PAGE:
The San Andreas Fault Lines Science Informational Essay Help


I need a 2 page single space communication report on how the San Andreas fault is a ticking time bomb along the west coast! I am attaching everything you need to know in the files thank you!

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Guidelines for Science Communication Project [ EAS 1601 ]
This assignment is a chance for you to take concepts you are learning in class, interpret
them in a new way, and share with the world! Communication is a critical part of any
field, and in particular for science. But good science communication, or “outreach”, is
difficult because it needs to be accurate, exciting, and engaging to non-scientists. You’ve
probably experienced this in your own life, both good and bad communication of science.
You’ve probably been reached by good science communicators, folks like Carl Sagan, Bill
Nye, Neil deGrasse Tyson, Dian Fossey, Rachel Carson or Emily Lakdawalla. For the next
few weeks, channel your inner “Science Person” and get involved.
In order to complete this two-phase assignment, you will need to select:
1) A topic from one of the lectures or labs (either one that has already happened or
that is listed as a topic for future classes)
2) Two or more popular science or scientific journal articles or other similar source
that you find interesting about this topic (these must be scientifically accurate and
from a credible source, see below).
3) A favorite “media” or “venue” for your project—this can be visual or electronic, but
must be something through which you can share or display or disseminate
a. Traditional media: Videos, music, painting, drawings, etc.
b. Modern media or venues: Blogs, Articles, Wikipedia, Instagram, other
public media
4) A way to demonstrate how effective your communication has been by analyzing
your own work and how people have responded. The goal is for at least 100 other
people to “interact” with your work—but this can be accomplished in many ways.
You’ll need:
a. At least one credible reference on how to use your chosen media effectively.
b. Documentation of your scientific communication and its impacts.
The goal of this project is for you to take what you are learning in class, expand it a bit,
and expand its reach by communicating in a creative, new way to people outside of class.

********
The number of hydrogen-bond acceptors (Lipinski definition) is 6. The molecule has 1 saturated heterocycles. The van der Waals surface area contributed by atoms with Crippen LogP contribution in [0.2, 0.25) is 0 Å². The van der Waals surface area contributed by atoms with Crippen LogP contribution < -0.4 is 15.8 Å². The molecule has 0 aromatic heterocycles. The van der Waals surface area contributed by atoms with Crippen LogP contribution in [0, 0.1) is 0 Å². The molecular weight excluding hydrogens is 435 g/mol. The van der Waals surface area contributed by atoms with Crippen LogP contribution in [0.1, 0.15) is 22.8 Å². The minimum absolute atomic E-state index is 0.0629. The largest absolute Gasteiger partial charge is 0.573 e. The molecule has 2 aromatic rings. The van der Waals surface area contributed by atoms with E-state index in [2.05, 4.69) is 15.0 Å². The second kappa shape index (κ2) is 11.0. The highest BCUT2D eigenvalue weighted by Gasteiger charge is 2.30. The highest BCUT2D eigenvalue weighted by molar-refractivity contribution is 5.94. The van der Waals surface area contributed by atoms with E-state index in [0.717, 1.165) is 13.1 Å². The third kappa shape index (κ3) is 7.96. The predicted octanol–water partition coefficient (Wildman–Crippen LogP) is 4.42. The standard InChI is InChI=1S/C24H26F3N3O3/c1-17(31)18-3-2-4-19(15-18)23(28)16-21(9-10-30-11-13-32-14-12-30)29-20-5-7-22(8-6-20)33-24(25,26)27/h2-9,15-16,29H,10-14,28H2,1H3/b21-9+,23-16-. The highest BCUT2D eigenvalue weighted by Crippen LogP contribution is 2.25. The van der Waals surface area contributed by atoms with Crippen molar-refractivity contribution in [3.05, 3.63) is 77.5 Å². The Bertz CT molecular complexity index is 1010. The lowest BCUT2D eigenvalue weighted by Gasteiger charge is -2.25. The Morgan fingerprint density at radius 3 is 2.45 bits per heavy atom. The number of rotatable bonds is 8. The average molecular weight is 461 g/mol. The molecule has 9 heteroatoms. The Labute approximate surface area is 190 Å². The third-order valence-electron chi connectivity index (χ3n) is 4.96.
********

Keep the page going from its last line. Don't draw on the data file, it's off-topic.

Step 1, Thursday March 14 (5% of final course grade): Once you find something
appropriate that interests you, write 2 pages (single-spaced, Times New Roman, 12point font, 1 inch margins):
1) Set a goal for the project! Make sure that you make this an obvious statement,
underlined in the text. An example: “I would like to teach people in my home
town Tucson, AZ about how glaciers in Greenland affect their lives.” Summarize
the science in class and the two or more resources you are using in your own
words and extending it to class and your experience (e.g., How might this
research/knowledge be relevant to your life or impact society more broadly?
Why did you find this particular topic interesting? What additional questions
occur to you that might be interesting for further research?)
2) Tell us about the media you have picked. List out the generally accepted
“best practices” for this media, citing at least one source (see links
below for a start). This is important—there’s a difference between reposting
an article online and making new content that draws people into a discussion
about the science (and this is what we want!).
3) (Half a page at least) Tell us how you will implement your project. Tell us your
plan over the next four to five weeks, weekly goals and metrics, and when you’ll
check up on your work. How will you reach 100+ people?
Here are a few links to high-profile, interdisciplinary scientific journals, which often have
news pieces and summary articles (“News & Views” or “Perspectives” articles) that
summarize new research. If you’re feeling up for it, you can also pick a scientific article:
* the first papers from the Rosetta mission to comet 67P were published here this
week…definitely relevant to the course materials!
* often a range of Earth and space science papers are published here, as well as
potentially relevant papers on physics, chemistry, oceanography, etc.
You could also go with a feed that links to press releases from scientific articles:
These are just suggestions – we’re open to popular science articles and press releases from
just about any credible news outlet (finding a paragraph on the internet, that is NOT
enough!). This is an opportunity for you to expand your understanding of the material
and make new connections between this class, your other courses, and the broader world.
So feel free to think creatively! If you are unsure whether the topic or media/venue you’ve
picked is appropriate, just ask.
Here are some links to get you started in finding references for best practices in
communicating science:
Union of Concerned Scientists
The writing assignments will be graded based on the following criteria:
Step 1:
(1) format (length, spacing, etc.)
(2) appropriateness of topic (is it relevant to the course materials?)
(3) appropriateness of sources (is it credible or just some crackpot’s blog?)
(4) overall plan (included step by step plan, found resources on how to use media/venue
Step 2:
(1) Effort and execution
(2) Engagement
(3) Analysis of the results

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